“You should ice that.”

If you’re an athlete, outdoor worker, in the military, generally active, or getting older and experiencing more aches and pains, you probably hear that phrase a lot. But often, cold therapy is not the answer, and applying heat would be more beneficial - especially for everyday aches and pains.

From muscle or joint pain, to stiffness, headaches or menstrual cramps, here’s what you need to know about using heat for pain relief.

How and When to Use Heat

The application of heat therapy helps to improve blood, oxygen and nutrient flow to the affected area. This is beneficial for healing damaged tissues, improving range of motion, relieving aching joints, easing muscle pain and stiffness, loosening tight or spasming muscles, and increasing flexibility and elasticity. Heat is also generally comforting, which can enhance its ability to ease pain.

In a review of medical studies, published in the journal Postgraduate Medicine, researchers found that heat-wrap therapy reduced pain and disability in people with low back pain and provided more pain relief for muscle soreness than cold therapy. Similarly, in a U.S. Pain Foundation survey, many people reported heat therapy helpful for neck, back and shoulder pain. For headaches, experts (including at Harvard) recommend applying heat to the neck to reduce spasms that can contribute to tension headaches.

Heat Therapy is Great for:

  • Muscle Stiffness
  • Warm Up Muscles before Activity
  • Arthritis Relief
  • Menstrual Pain
  • Osteoarthritis find heat beneficial

A convenient, portable way to utilize the soothing power of heat is with ThermaCare Heat Therapy Heat Wraps available through Amazon and at retailers like Target, Walmart, Walgreens, and CVS.

With targeted, long-lasting warmth, ThermaCare Heat Therapy self-adhesive wraps are available for neck, back, joint, other muscle, and menstrual pain. Applied discreetly and conveniently (no heating pad bulkiness or cords), ThermaCare heat can last up to 16 hours for deep, penetrating relief and enduring increased circulation — under clothing, as you go about your day.

Do not apply heat:

  • To a new or early stage injury (avoid heat applications for the first 48-72 hours after injury)
  • To skin that is hot, red, or inflamed or to an open wound
  • If you have diabetes, skin irritation, a vascular disease, deep vein thrombosis, or multiple sclerosis (MS), or any sensory disorder that might prevent you from sensing if tissues are becoming overheated
  • That is too hot, be careful you don’t burn or scald the skin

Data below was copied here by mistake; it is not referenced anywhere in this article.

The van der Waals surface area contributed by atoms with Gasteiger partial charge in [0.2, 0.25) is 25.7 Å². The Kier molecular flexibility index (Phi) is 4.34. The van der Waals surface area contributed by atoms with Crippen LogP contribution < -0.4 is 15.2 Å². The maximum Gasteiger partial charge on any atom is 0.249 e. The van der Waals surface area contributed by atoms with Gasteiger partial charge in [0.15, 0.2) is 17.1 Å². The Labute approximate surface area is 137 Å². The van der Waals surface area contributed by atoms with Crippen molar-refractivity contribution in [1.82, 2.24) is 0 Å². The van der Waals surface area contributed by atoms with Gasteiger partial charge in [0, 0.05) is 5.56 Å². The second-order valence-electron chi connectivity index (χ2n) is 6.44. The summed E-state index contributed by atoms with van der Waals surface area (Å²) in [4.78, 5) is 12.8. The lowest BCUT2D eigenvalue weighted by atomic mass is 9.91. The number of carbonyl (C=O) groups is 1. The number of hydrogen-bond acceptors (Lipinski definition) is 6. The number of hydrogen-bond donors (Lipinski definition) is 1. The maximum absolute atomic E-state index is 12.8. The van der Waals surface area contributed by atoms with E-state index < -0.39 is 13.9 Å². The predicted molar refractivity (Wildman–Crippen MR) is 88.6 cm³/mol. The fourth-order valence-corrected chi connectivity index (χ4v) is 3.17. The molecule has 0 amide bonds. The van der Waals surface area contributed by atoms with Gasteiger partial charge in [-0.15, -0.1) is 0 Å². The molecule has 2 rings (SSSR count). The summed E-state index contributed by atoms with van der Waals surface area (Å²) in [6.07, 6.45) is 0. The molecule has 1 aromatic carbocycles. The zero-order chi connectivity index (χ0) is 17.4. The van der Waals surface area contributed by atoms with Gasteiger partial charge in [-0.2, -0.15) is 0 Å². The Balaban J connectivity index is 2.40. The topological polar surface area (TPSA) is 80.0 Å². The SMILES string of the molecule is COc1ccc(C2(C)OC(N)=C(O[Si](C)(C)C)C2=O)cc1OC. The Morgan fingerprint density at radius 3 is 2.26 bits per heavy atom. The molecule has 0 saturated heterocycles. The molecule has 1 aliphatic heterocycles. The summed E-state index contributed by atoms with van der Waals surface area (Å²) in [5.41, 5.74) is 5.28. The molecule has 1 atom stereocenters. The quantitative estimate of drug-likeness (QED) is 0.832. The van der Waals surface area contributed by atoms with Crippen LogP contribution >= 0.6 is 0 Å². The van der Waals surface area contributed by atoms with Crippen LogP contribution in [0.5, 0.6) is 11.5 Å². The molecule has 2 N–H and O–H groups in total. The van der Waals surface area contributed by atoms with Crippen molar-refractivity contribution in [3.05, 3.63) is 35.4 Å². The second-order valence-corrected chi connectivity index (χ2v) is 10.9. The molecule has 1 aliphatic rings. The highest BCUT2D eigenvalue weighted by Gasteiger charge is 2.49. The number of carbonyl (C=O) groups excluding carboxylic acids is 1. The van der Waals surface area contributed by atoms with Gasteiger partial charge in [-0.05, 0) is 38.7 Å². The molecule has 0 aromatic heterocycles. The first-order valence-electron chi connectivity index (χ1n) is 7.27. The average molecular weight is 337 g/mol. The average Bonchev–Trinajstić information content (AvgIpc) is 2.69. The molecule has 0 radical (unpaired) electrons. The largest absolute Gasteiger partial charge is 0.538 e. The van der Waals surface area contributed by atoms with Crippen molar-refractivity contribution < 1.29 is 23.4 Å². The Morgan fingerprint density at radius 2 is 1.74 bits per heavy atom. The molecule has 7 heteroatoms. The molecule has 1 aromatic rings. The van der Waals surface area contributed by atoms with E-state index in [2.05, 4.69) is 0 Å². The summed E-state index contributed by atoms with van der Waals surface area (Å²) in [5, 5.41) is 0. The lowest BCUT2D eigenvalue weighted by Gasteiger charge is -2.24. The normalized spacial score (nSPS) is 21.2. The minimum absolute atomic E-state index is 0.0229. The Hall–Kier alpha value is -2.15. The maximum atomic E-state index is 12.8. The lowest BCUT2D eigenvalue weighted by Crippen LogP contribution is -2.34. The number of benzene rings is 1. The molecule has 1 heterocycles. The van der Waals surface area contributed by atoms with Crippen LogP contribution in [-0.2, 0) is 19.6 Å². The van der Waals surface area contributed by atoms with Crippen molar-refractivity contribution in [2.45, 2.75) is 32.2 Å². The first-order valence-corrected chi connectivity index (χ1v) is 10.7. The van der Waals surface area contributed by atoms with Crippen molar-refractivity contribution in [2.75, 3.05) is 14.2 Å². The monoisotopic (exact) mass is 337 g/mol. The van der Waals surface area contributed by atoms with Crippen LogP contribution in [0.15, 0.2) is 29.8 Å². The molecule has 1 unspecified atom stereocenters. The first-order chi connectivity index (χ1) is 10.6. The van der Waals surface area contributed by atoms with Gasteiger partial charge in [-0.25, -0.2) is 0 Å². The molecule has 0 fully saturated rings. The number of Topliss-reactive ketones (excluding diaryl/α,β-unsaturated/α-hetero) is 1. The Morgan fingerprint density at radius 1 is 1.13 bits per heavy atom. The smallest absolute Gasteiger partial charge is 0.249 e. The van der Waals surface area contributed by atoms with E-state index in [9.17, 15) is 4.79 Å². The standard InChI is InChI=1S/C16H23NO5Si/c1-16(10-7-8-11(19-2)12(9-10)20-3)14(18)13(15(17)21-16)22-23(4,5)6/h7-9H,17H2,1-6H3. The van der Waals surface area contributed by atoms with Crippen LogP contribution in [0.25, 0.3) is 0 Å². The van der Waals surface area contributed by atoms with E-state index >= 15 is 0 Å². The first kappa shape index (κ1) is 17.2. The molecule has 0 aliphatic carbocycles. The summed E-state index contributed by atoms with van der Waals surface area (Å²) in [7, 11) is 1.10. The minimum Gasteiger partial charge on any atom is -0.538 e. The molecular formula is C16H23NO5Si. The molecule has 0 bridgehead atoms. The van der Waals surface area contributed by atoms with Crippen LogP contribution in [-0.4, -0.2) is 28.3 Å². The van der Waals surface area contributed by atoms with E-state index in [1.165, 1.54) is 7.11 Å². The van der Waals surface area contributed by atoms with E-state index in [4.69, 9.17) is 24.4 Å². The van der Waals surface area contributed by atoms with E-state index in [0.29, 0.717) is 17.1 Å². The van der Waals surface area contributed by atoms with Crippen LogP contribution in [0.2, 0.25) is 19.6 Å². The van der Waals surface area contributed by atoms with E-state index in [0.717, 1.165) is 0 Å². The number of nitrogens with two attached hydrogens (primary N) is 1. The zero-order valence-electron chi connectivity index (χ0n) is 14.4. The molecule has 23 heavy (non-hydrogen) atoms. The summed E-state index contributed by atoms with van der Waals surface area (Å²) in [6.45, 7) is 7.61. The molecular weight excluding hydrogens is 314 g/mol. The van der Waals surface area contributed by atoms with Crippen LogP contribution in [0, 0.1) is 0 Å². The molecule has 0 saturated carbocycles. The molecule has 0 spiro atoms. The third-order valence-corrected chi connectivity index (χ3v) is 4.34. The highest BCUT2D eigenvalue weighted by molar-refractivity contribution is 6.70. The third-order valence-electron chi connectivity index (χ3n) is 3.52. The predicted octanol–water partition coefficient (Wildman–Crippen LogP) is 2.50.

When & How to Use Cold

As a general rule, grab yourself something chilly when you’re dealing with new or acute injury or pain, and when inflammation and swelling is your main concern.

Still not sure? Sports medicine and physical therapists say that if your pain is less than 72 hours old, then cold packs or other cooling measures (also known as cryotherapy) are your go-to.

In these circumstances, cold therapy can reduce swelling, related pain, and bruising. This is because cold application can slow blood flow in the affected area. Cold can also temporarily reduce nerve activity and pain messages being sent to the brain.

To apply cold therapy, you have many options: bags of ice, reusable cold packs, cooling gels and sprays, cold plunges, or paper cups filled with water and frozen for an ice massage. To enhance your cryotherapy, try elevating the problem area while you ice, if possible.

Cold Therapy

Do not use ice or cryotherapy:

  • Prior to exercise
  • If you are experiencing cramping or increased muscle tension (cold could make this worse)
  • If you have sensory disorders, diabetes, Raynaud’s syndrome, or poor circulation (because you may not be able to feel if tissues are becoming too cold)
  • If your main concern is stiffness
  • If you are already cold or if the area is already numb
  • On an open wound or blistered skin
  • Directly against the skin - place a cloth or towel between ice packs and the skin
  • For more than 20 minutes at a time (apply cold treatments for 20 minutes maximum and then take at least a 20-minute break.)

Cold therapy is most useful for pain and discomfort that is less than 3 days old, but for the majority of us with day-to-day pain and stiffness, heat is actually more likely to bring relief and mobility. Save the ice for your cooler or a summer slushy, instead.

For convenient, on-the-go heat therapy, look for ThermaCare Heat Therapy self-adhesive wraps on Amazon and at Target, Walmart, Walgreens, and CVS.

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